Barlow syndrome is mitral valve prolapse (also known as "click murmur syndrome"), the most common heart valve abnormality, affecting 5-10% of the world population. Most patients have no symptoms and require no treatment. However, the condition can be associated with fatigue and/or palpitations. The mitral valve prolapse can often be detected by a doctor during examination of the heart and can be confirmed with anechocardiogram. Patients are usually given antibiotics prior to any procedure which might introduce bacteria into the bloodstream, including dental work and minor surgery.
Causes: The underlying problem with the valve is a degeneration of the tissue causing the leaflets to become stretched and enlarged. This redundant tissue bulges into the atrium, preventing the valve from closing properly. The exact reason for this tissue change is not known, but it is associated with the tissue degenerative disorders. Functional MVP can occur with completely normal valve leaflets: this is found in conditions of abnormal papillary muscle function due to myocardial ischaemia, and in dilated cardiomyopathy. Patients with hypertrophic cardiomyopathy are also at risk.
Symptoms: Most patients do not experience symptoms. However, when they do the symptoms include: • Fatigue ï Migraine ï Dizziness ï Panic attacks ï Low blood pressure when lying down ï Shortness of breath ï Palpitations ï Chest pain that is not angina However, these non-specific symptoms are not reliable indicators of the condition. When the doctor listens to the heart, a murmur may be heard. This is caused by irregular blood flow through the valve. A click may also be heard, thought to be due to the snapping of the anchoring “ropes” – the chordea – as the valve billows and then is suddenly held taut. This is much like the snapping taut of the sails on a boat. These sounds are often transient or absent, and might only be detected by an experienced cardiologist. If there are problems with the function of the left ventricle, the patient may experience shortness of breath and troublesome irregularities of heart rhythm. Barlow’s syndrome may result in severe dysfunction of the mitral valve, leading to what is called mitral regurgitation (MR), a leaking, or incompetent valve. Mitral regurgitation means that blood flows back into the left atrium during contraction rather than moving forwards into the aorta as it should do. About 25% of people with Barlow's syndrome also suffer from lax joints, and a high arched palate in the mouth (these patients may also have a degree of Marfan's syndrome), and other abnormalities of their skeleton such as scoliosis, a funnel chest and a straight back.
Treatment: Individuals with mitral valve prolapse, particularly those without symptoms, often require no treatment. Those with mitral valve prolapse and symptoms of dysautonomia (palpitations, chest pain) may benefit from beta-blockers (e.g., propranolol). Patients with prior stroke and/or atrial fibrillation may require blood thinners, such as aspirin or warfarin. In rare instances when mitral valve prolapse is associated with severe mitral regurgitation, mitral valve repair or surgical replacement may be necessary. Mitral valve repair is generally considered preferable to replacement. Current ACC/AHA guidelines promote repair of mitral valve in patients before symptoms of heart failure develop. Symptomatic patients, those with evidence of diminished left ventricular function, or those with left ventricular dilatation need urgent attention.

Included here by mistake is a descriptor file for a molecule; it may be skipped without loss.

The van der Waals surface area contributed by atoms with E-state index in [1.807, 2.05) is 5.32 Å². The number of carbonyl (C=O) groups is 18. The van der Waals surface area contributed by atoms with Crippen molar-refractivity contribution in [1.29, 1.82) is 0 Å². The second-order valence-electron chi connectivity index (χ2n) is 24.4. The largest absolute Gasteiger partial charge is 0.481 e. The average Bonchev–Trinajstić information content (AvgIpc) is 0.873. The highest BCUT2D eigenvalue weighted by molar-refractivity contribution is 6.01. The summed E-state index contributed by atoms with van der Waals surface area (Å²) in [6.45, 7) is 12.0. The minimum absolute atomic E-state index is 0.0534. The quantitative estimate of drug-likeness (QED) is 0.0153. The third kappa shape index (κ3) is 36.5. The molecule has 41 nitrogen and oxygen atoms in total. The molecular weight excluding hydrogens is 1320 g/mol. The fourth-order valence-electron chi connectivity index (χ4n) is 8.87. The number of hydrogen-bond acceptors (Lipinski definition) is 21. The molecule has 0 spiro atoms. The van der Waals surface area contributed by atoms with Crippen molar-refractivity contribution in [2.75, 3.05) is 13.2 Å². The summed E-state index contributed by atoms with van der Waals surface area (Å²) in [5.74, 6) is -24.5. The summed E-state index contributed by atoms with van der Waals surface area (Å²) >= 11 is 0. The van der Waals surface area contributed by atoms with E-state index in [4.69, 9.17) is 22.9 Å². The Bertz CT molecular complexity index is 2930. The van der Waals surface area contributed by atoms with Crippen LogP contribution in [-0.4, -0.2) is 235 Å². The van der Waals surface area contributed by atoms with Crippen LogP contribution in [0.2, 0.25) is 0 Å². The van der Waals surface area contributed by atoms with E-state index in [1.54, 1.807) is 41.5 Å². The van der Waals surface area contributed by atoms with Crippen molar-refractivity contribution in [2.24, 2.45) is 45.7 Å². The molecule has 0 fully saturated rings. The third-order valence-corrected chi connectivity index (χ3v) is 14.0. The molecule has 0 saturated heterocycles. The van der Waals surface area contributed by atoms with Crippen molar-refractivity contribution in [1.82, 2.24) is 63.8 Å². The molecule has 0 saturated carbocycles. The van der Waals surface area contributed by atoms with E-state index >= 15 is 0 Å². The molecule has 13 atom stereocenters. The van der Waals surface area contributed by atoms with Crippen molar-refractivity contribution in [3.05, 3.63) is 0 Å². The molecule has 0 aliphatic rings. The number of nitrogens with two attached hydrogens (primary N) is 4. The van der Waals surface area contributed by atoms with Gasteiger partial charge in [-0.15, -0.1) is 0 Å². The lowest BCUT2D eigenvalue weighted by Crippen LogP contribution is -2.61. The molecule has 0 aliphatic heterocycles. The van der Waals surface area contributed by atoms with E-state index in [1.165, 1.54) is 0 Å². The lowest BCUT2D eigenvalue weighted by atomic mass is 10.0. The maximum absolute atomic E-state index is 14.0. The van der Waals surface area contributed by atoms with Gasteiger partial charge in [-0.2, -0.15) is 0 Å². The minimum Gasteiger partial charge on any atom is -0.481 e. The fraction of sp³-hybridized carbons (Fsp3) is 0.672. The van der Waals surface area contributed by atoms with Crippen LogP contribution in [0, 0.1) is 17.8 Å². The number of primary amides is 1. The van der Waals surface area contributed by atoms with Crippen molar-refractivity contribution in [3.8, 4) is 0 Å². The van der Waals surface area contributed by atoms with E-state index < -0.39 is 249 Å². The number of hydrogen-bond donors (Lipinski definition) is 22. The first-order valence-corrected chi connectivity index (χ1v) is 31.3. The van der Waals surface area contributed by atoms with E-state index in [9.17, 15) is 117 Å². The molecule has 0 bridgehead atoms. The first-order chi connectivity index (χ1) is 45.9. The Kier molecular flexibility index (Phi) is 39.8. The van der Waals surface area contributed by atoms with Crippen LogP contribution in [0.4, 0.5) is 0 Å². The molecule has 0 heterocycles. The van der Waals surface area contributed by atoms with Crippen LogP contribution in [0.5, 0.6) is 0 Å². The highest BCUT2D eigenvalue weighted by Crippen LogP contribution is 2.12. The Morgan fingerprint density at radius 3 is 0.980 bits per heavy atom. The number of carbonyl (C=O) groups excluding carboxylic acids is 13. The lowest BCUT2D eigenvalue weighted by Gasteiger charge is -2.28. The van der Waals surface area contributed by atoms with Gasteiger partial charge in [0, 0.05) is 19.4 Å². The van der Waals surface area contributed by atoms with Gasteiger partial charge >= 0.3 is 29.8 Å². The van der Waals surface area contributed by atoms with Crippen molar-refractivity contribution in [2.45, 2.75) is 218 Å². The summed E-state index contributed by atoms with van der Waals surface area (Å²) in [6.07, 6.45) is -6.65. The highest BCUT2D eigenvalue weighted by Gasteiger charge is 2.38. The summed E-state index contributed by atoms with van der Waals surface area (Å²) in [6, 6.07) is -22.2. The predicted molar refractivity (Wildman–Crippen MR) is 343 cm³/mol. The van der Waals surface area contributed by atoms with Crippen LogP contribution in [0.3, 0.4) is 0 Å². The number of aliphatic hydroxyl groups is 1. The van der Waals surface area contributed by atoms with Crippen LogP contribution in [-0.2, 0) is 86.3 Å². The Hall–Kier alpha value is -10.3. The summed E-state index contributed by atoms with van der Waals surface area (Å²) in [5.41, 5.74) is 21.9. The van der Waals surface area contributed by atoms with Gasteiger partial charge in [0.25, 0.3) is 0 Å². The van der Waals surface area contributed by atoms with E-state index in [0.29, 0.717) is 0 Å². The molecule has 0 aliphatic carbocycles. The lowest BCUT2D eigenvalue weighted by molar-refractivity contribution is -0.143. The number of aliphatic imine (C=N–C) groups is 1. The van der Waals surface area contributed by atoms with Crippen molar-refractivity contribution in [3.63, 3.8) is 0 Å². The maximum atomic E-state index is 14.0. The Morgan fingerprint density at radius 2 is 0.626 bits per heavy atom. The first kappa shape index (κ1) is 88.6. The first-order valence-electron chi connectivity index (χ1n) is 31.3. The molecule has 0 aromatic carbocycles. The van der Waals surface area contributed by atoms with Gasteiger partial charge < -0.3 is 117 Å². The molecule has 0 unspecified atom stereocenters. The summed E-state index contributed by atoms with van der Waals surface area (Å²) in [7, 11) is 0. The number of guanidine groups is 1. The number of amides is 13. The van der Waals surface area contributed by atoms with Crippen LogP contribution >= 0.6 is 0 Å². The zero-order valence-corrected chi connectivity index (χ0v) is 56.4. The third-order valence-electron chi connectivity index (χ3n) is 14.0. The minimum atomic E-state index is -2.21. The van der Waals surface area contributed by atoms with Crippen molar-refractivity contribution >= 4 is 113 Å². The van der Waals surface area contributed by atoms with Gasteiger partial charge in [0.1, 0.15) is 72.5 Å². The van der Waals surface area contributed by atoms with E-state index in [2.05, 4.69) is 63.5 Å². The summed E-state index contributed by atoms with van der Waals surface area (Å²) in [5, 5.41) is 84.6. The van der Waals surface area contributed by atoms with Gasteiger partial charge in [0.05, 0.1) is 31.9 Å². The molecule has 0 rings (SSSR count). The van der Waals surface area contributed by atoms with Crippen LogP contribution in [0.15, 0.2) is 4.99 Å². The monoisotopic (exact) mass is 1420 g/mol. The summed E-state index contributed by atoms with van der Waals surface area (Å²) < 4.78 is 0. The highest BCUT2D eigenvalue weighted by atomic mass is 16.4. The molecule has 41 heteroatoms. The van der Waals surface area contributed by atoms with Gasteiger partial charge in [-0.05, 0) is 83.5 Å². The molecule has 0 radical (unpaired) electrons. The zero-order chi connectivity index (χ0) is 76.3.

Statistics: During 2009–2010, the total number of reported cases of giardiasis increased slightly from 19,403 for 2009 to 19,888 for 2010. During this period, 50 jurisdictions reported giardiasis cases. A larger number of case reports were received for children aged 1–9 years than with other age groups. The number of cases peaked annually during early summer through early fall. During 2009–2010, the total number of reported cases of giardiasis increased 1.9%, from 19,562 for 2009 to 19,927 for 2010. During this period, 50 jurisdictions (46 states, two cities (DC and NYC), Puerto Rico, and Guam) reported giardiasis cases. Giardiasis rates in the United States remained relatively stable at 7.3–7.6 cases per 100,000 population. For 2010, among reported cases, the rate of giardiasis per 100,000 population ranged from 2.6 in Arizona to 29.6 in Vermont. Vermont reported the highest rate for both years of the reporting period, at 35.4 in 2009 and 29.6 in 2010. The Midwest region reported the highest rate of giardiasis in 2010 at 11.4 per 100,000 population, followed by the Northwest at 10.3 Most cases for which data on race were available for 2009–2010 occurred among whites, followed by blacks, Asians/Pacific Islanders, and American Indians/Alaska Natives. However, data on race were not included for 41.9%–43.7% of total cases reported annually. Although 6.9%–9.6% of patients were identified as Hispanic, data on ethnicity were lacking for 48.9% of total annual case reports. A twofold increase in reported giardiasis cases occurred during the peak month of reporting in August compared with the lowest month, December. The increased number of cases began in mid-May, peaked in August, and declined through September. Among all jurisdictions that reported cases of giardiasis, the rate has declined from 13.8 to 7.6 (45%) since the peak in case reporting in 1995. Since 2002, when giardiasis became nationally notifiable, the incidence rates have remained relatively stable, ranging from 8.7–7.2